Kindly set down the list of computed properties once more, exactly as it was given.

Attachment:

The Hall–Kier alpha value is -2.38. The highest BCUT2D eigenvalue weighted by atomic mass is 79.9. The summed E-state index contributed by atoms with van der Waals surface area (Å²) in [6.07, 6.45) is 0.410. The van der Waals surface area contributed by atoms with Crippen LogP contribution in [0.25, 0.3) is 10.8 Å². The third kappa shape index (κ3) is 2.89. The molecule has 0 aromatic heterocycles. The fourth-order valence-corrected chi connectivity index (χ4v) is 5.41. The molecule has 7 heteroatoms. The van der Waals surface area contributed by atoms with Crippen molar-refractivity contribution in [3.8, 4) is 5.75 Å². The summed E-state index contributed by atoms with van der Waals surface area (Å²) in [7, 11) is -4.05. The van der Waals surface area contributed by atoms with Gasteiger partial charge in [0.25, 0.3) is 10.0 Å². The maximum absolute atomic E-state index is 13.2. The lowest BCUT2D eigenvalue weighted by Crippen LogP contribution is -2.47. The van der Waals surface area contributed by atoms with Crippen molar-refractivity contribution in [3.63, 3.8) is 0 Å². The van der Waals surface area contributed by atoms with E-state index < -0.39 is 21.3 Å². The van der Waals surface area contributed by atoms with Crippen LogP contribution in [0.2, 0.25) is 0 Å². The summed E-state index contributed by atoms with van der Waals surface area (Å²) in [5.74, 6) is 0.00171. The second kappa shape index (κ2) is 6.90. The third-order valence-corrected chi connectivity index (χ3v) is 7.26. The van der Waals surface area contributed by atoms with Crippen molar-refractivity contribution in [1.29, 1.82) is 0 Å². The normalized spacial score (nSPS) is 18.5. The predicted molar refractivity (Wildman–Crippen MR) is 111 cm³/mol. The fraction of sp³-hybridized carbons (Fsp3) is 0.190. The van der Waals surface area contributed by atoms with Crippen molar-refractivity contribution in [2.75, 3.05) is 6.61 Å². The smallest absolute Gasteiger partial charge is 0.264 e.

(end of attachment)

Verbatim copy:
The Hall–Kier alpha value is -2.38. The highest BCUT2D eigenvalue weighted by atomic mass is 79.9. The summed E-state index contributed by atoms with van der Waals surface area (Å²) in [6.07, 6.45) is 0.410. The van der Waals surface area contributed by atoms with Crippen LogP contribution in [0.25, 0.3) is 10.8 Å². The third kappa shape index (κ3) is 2.89. The molecule has 0 aromatic heterocycles. The fourth-order valence-corrected chi connectivity index (χ4v) is 5.41. The molecule has 7 heteroatoms. The van der Waals surface area contributed by atoms with Crippen molar-refractivity contribution in [3.8, 4) is 5.75 Å². The summed E-state index contributed by atoms with van der Waals surface area (Å²) in [7, 11) is -4.05. The van der Waals surface area contributed by atoms with Gasteiger partial charge in [0.25, 0.3) is 10.0 Å². The maximum absolute atomic E-state index is 13.2. The lowest BCUT2D eigenvalue weighted by Crippen LogP contribution is -2.47. The van der Waals surface area contributed by atoms with Crippen molar-refractivity contribution in [3.63, 3.8) is 0 Å². The van der Waals surface area contributed by atoms with E-state index < -0.39 is 21.3 Å². The van der Waals surface area contributed by atoms with Crippen LogP contribution in [0.2, 0.25) is 0 Å². The summed E-state index contributed by atoms with van der Waals surface area (Å²) in [5.74, 6) is 0.00171. The second kappa shape index (κ2) is 6.90. The third-order valence-corrected chi connectivity index (χ3v) is 7.26. The van der Waals surface area contributed by atoms with Crippen molar-refractivity contribution in [1.29, 1.82) is 0 Å². The normalized spacial score (nSPS) is 18.5. The predicted molar refractivity (Wildman–Crippen MR) is 111 cm³/mol. The fraction of sp³-hybridized carbons (Fsp3) is 0.190. The van der Waals surface area contributed by atoms with Crippen molar-refractivity contribution in [2.75, 3.05) is 6.61 Å². The smallest absolute Gasteiger partial charge is 0.264 e.